Gerald Ford and Reconciliation

Gerald Ford’s greatest challenge upon becoming President was to bring about reconciliation following the turmoil of Watergate. He had mixed results, with his granting of a pardon to Richard Nixon being the most controversial act of his Presidency. (I plan to write on that but didn’t find the period immediately after his death to be the appropriate time to second guess his decision.)

To a small degree Ford is also helping today to bridge the gap between the left and right blogosphere. On other days both Democrats, as well as current Republicans who find him too moderate and would have supported Ronald Reagan in the nomination fight, might discuss areas of disagreement with Ford. Today is not the day to dwell on disagreements, and this is reflected in the blogosphere. Many blogs are linking to numerous blog posts, left and right, and you often can not distinguish them from the comments on Ford.

While many blogs are listing the links without regards to whether the post is on the same side or the other of the ideological divide, I did see an amusing reminder of what the blogosphere is like on a typical day. Jules Crittenden, who also writes for the Boston Herald, included a link to my post on Ford along with posts from blogs he is more in agreement with (and separate from a couple liberal blogs which had some mildly negative comments.) However, the ideological divide of the blogosphere was evident when I glanced at his blogroll.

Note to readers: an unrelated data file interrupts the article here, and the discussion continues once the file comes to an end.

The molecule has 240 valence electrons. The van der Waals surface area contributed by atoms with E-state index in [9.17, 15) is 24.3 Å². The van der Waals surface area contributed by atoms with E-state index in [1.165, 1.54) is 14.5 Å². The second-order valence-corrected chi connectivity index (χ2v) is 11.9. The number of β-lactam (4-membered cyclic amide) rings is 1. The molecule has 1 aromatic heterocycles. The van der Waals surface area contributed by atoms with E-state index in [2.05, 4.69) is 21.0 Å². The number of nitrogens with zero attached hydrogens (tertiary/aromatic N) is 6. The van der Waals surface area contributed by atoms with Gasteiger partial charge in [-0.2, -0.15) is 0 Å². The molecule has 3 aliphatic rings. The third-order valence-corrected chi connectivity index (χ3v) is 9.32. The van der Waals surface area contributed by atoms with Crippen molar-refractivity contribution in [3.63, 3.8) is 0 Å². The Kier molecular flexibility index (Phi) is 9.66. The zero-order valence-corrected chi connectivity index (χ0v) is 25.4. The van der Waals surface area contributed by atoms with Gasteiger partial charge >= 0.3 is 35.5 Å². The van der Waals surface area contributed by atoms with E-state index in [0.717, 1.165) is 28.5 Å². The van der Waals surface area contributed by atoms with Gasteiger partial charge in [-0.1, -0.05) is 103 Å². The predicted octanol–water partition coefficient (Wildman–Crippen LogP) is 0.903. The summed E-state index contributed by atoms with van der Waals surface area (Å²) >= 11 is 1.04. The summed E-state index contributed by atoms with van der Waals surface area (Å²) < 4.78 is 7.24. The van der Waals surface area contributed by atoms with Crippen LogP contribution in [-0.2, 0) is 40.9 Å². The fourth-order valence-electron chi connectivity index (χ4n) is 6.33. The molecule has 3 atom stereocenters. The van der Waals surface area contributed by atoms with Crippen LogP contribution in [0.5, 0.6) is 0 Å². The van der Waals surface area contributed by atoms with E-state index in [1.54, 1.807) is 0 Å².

Not surprisingly, Crittenden lists a number of conservative blogs on top as friends. Lower down he has a section entitled “It Us Fun to Learn” and he recommends learning from conservative sources. In between the two is his enemy’s list of web sites. This includes news sources such as the BBC, his rival paper The Boston Globe, The New York Times, and CNN. He includes a few liberal sites such as Michael Moore, Daily Kos, and The Democratic Daily (as he enjoys tormenting Pamela with copies of his anti-Kerry writings.) He even includes the United Nations and Amnesty International. I hope his enemy’s list was intended to be at least partially tongue in cheek.

In an atmosphere such as this, it is mildly remarkable that this blog and other liberal blogs are receiving many links from sites such as Crittenden’s, Pajama’s Media, Blue Crab Boulevard, and Outside the Beltway without being separated as views from the other side.

Number 48 Dies At 93

Former University of Michigan Center Gerald Ford died last night at age 93. He played on the undefeated national championship teams in 1932 and 1933. Ford’s jersey, number 48 was later retired in a ceremony at half time of the Michigan-Michigan State game on October 8, 1994. Ford would sometimes have The Victors played at state functions in place of Hail to the Chief when he served later in his life as President of the United States.

As one example of how the world has changed since Ford’s college days, Ford turned down NFL offers in order to attend Yale Law School. As an example of how the world has changed since my college days, I recall once walking within a few feet of Ford when he was visiting the University of Michigan campus, with only one person on each side of him. Its hard to imagine a current President walking like that without having the entire area cordoned off.

Local television here in West Michigan has been covering this story all night, including shots of candles being set outside the Gerald Ford Presidential Museum in Grand Rapids by mourners. It has been announced that the lobby of the museum, which features a replica of the oval office, will be kept open until further notice. The rest of the museum will be closed. Reportedly Ford will be buried outside the museum after lying in state in Washington, D.C.

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Gerald Ford and Reconciliation
Gerald Ford Opposed Iraq War

Gerald Ford and the Pardon of Richard Nixon